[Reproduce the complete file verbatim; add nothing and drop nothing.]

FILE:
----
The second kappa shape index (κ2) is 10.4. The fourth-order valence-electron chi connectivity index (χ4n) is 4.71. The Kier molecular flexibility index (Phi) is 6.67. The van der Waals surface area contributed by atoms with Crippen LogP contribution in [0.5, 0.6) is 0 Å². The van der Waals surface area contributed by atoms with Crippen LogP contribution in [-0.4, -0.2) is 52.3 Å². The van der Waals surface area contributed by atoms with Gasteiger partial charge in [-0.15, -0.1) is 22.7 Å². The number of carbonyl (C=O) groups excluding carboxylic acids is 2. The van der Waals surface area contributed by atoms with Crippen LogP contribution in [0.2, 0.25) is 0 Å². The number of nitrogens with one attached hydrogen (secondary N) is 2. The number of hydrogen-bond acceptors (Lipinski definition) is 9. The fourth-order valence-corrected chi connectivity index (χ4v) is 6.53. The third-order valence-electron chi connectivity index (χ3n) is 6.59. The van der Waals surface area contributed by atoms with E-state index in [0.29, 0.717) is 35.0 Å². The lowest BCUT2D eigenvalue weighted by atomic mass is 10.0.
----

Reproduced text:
The second kappa shape index (κ2) is 10.4. The fourth-order valence-electron chi connectivity index (χ4n) is 4.71. The Kier molecular flexibility index (Phi) is 6.67. The van der Waals surface area contributed by atoms with Crippen LogP contribution in [0.5, 0.6) is 0 Å². The van der Waals surface area contributed by atoms with Crippen LogP contribution in [-0.4, -0.2) is 52.3 Å². The van der Waals surface area contributed by atoms with Gasteiger partial charge in [-0.15, -0.1) is 22.7 Å². The number of carbonyl (C=O) groups excluding carboxylic acids is 2. The van der Waals surface area contributed by atoms with Crippen LogP contribution in [0.2, 0.25) is 0 Å². The number of nitrogens with one attached hydrogen (secondary N) is 2. The number of hydrogen-bond acceptors (Lipinski definition) is 9. The fourth-order valence-corrected chi connectivity index (χ4v) is 6.53. The third-order valence-electron chi connectivity index (χ3n) is 6.59. The van der Waals surface area contributed by atoms with E-state index in [0.29, 0.717) is 35.0 Å². The lowest BCUT2D eigenvalue weighted by atomic mass is 10.0.